Movie Night: The Harder They Fall

It’s like I’m back in high school, watching old Westerns with my mom

I haven’t been this excited about a western in years. 

I know, you’re probably thinking, since when have I ever been excited about westerns?

My mom (rest her soul) was quite the western buff. My dad introduced them to her before I was born. She identified with the lone cowboy protagonist central to the genre. Chafing under the white upper middle class gender roles expected of women, she was considered an oddball and outcast in her family. The freedom and autonomy of the western icon spoke to her soul and offered a fantasy she could fully immerse herself in. And, of course, there were the horses. If animal spirit guides exist, that’s what horses were for my mom. 

During my late teens and early twenties, when the old westerns made a comeback on classic movie channels, I bonded with my mom over the favorites of her day. We spent many a Saturday evening or Sunday afternoon huddled in front of the TV, watching the sagas of vengeance and justice playing out across desert landscapes and in dusty towns. Post viewing, we’d spend hours breaking down and analyzing the themes and character arcs and dishing about our favorite cowboys and whether the women were given enough agency for our feminist sensibilities. (The answer was usually “no” or “well, okay for the time period in which it was made.”) Sure, there have been other modern westerns, such as Unforgiven, The Missing, and Django Unchained. None of them resonated with that familiar satisfying mythical tale that I experienced from the old classics. (Not to mention the more modern versions were often as problematic regarding gender and/or race, if not more so, than their predecessors.) As soon as the opening credits of The Harder They Fall flashed on my TV screen last Saturday night, however, I felt the connection not only to the old classics, but to my mom’s spirit as well. It was like she was right there with me.

I was getting Once Upon a Time in the West vibes 

Family legend goes that my mom was at home one afternoon minding her own business when she got a frantic phone call from her best friend C. C said to turn the TV on to this channel now. My mom did. C said, “Are there men standing at a train station?” “Yes,” Mom said. “Good, you’re on the right channel,” said C. “‘Bye!” Mom sat through the whole rest of Once Upon the Time in the West and was entranced. Years later, she introduced the movie to me, and I, too, became hooked. It’s a nearly three hour long epic, yet I was riveted. I was reminded of this movie at the beginning of The Harder They Fall. Similar to Once Upon a, the central story is about a traumatized child (Jonathan Majors) who grows up driven by a vendetta as his sole purpose. Bold, sweeping, panoramic tracking shots that show off our unique New Mexico landscape, as well as quietly tense moments that focus on a character’s face harkened back to the Sergio Leone technique. And then the music. Music that brings tears to your eyes. Turns out the multi-talented director and co-writer of THTF, Jeymes Samuel, is a singer-songwriter as well and wrote a lot of the movie’s stunning soundtrack.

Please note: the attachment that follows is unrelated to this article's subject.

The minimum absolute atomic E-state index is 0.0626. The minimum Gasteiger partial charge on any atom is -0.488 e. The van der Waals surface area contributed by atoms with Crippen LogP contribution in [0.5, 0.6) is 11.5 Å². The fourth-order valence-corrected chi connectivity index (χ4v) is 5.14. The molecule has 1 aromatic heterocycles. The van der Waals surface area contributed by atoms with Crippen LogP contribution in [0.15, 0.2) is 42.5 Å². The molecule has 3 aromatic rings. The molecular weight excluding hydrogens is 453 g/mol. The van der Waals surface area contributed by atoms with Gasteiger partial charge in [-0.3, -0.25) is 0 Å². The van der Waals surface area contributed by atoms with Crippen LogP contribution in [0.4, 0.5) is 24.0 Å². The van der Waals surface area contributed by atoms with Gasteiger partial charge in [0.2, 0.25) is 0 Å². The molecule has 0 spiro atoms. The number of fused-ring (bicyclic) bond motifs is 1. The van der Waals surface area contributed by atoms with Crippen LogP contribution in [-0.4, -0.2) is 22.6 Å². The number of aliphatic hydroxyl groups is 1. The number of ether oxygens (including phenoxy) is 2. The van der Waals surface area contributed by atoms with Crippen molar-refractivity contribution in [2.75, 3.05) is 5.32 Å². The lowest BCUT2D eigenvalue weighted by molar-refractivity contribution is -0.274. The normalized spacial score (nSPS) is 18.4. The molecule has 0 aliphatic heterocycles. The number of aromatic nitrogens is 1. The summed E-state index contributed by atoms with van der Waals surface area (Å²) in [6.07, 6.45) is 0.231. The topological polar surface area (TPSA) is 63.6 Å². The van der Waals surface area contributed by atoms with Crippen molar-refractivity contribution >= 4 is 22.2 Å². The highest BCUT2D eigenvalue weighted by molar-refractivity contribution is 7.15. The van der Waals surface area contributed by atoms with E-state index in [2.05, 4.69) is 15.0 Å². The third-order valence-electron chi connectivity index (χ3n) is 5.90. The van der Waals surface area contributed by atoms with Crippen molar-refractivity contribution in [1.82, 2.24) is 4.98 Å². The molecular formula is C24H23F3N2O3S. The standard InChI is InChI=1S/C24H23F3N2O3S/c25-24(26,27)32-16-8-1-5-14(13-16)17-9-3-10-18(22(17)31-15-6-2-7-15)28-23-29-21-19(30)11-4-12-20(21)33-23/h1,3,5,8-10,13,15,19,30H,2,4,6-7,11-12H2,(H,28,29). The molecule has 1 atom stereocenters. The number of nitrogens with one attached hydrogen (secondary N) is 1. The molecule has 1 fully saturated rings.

Jonathan Majors as Nat Love The Harder They Fall opening credits

I was getting The Magnificent Seven vibes

The clattering of horses’ hooves on the desert rock precedes the entrance of fun and charismatic gunslingers (RJ Cyler and Edi Gathegi). A similar dynamic characterized the 1960 film The Magnificent Seven. How gratifying now, though, for this group of people to be Black. TM7 was probably my mom’s second favorite Western, and my introduction to it at a young age went hand-in-hand with the innocence-shattering realization that compelling storytelling often involves killing off beloved characters. If you don’t care about the characters, you don’t care about the story. This enduring hope/fear of human survival drives The Harder They Fall as effectively as in the old classic.

All the other Western vibes

I mean, there are a lot of them. High Noon. The Man Who Shot Liberty Valance. One-Eyed Jacks. Shane. Gunfight at O.K. Corral. The Harder They Fall resurrects the trope perfected and expected in the old western genre—the long, tense build-up to the climactic showdown. Whoo-ee, that was an experience and I was here for it. Jeymes Samuel really knows his westerns. 

“I loved Westerns so much growing up that, when they invented Google, I began to research all these great characters that we never got to learn about through movies,” says Samuel in an interview with Adrian Gomez in the Albuquerque Journal.

““The Harder They Fall” will put something into our culture that has been missing forever.”

—Jeymes Samuel, The Albuquerque Journal

The New Old Classic Western

Historically, 1/4 of all Cowboys were Black, although you wouldn’t know it from the westerns my mom watched with my dad and that I later watched with her. I bet my dad would really appreciate this movie now. My mom, too, for that matter. She’d particularly enjoy the strength of the three female characters, an embodiment that wasn’t cinematically available during her time. I wonder which one she would’ve preferred? Trudy’s cold efficiency and don’t fuck wit me attitude (Regina King)? Mary’s brash energy and sexual confidence (Zazie Beetz)? Cuffee’s gender fluidity and self-assuredness (Danielle Deadwyler)? I can only guess. Giving me yet one more way to connect with her in spirit as I rewatch The Harder They Fall.


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